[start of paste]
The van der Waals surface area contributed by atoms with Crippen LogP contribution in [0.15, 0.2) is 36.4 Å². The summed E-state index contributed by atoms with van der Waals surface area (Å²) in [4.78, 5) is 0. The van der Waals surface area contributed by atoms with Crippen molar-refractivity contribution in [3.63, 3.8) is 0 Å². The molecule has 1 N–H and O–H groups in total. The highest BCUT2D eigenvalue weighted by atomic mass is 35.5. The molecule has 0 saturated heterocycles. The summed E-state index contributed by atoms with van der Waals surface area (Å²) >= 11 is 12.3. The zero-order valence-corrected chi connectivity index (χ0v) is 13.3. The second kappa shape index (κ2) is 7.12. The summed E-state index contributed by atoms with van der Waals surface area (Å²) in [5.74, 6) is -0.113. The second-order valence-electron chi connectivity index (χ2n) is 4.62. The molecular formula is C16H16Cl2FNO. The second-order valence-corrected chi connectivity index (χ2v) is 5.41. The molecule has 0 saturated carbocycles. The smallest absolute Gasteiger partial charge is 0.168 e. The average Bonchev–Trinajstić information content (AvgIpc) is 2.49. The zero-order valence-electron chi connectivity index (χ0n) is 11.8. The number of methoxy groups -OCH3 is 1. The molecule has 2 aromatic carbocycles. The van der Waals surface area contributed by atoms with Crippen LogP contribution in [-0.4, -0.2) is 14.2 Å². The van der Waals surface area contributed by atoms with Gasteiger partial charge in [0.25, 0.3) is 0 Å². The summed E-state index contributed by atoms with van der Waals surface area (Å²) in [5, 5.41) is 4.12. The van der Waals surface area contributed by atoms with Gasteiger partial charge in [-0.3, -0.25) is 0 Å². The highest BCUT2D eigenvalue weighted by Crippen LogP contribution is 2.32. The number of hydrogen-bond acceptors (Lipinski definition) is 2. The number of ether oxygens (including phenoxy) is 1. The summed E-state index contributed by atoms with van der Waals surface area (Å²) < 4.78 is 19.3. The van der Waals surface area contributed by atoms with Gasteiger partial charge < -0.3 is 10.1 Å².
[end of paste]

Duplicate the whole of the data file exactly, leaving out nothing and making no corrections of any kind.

The van der Waals surface area contributed by atoms with Crippen LogP contribution in [0.15, 0.2) is 36.4 Å². The summed E-state index contributed by atoms with van der Waals surface area (Å²) in [4.78, 5) is 0. The van der Waals surface area contributed by atoms with Crippen molar-refractivity contribution in [3.63, 3.8) is 0 Å². The molecule has 1 N–H and O–H groups in total. The highest BCUT2D eigenvalue weighted by atomic mass is 35.5. The molecule has 0 saturated heterocycles. The summed E-state index contributed by atoms with van der Waals surface area (Å²) >= 11 is 12.3. The zero-order valence-corrected chi connectivity index (χ0v) is 13.3. The second kappa shape index (κ2) is 7.12. The summed E-state index contributed by atoms with van der Waals surface area (Å²) in [5.74, 6) is -0.113. The second-order valence-electron chi connectivity index (χ2n) is 4.62. The molecular formula is C16H16Cl2FNO. The second-order valence-corrected chi connectivity index (χ2v) is 5.41. The molecule has 0 saturated carbocycles. The smallest absolute Gasteiger partial charge is 0.168 e. The average Bonchev–Trinajstić information content (AvgIpc) is 2.49. The zero-order valence-electron chi connectivity index (χ0n) is 11.8. The number of methoxy groups -OCH3 is 1. The molecule has 2 aromatic carbocycles. The van der Waals surface area contributed by atoms with Crippen LogP contribution in [-0.4, -0.2) is 14.2 Å². The van der Waals surface area contributed by atoms with Gasteiger partial charge in [0.25, 0.3) is 0 Å². The summed E-state index contributed by atoms with van der Waals surface area (Å²) in [5, 5.41) is 4.12. The van der Waals surface area contributed by atoms with Gasteiger partial charge in [-0.3, -0.25) is 0 Å². The highest BCUT2D eigenvalue weighted by Crippen LogP contribution is 2.32. The number of hydrogen-bond acceptors (Lipinski definition) is 2. The number of ether oxygens (including phenoxy) is 1. The summed E-state index contributed by atoms with van der Waals surface area (Å²) < 4.78 is 19.3. The van der Waals surface area contributed by atoms with Gasteiger partial charge < -0.3 is 10.1 Å².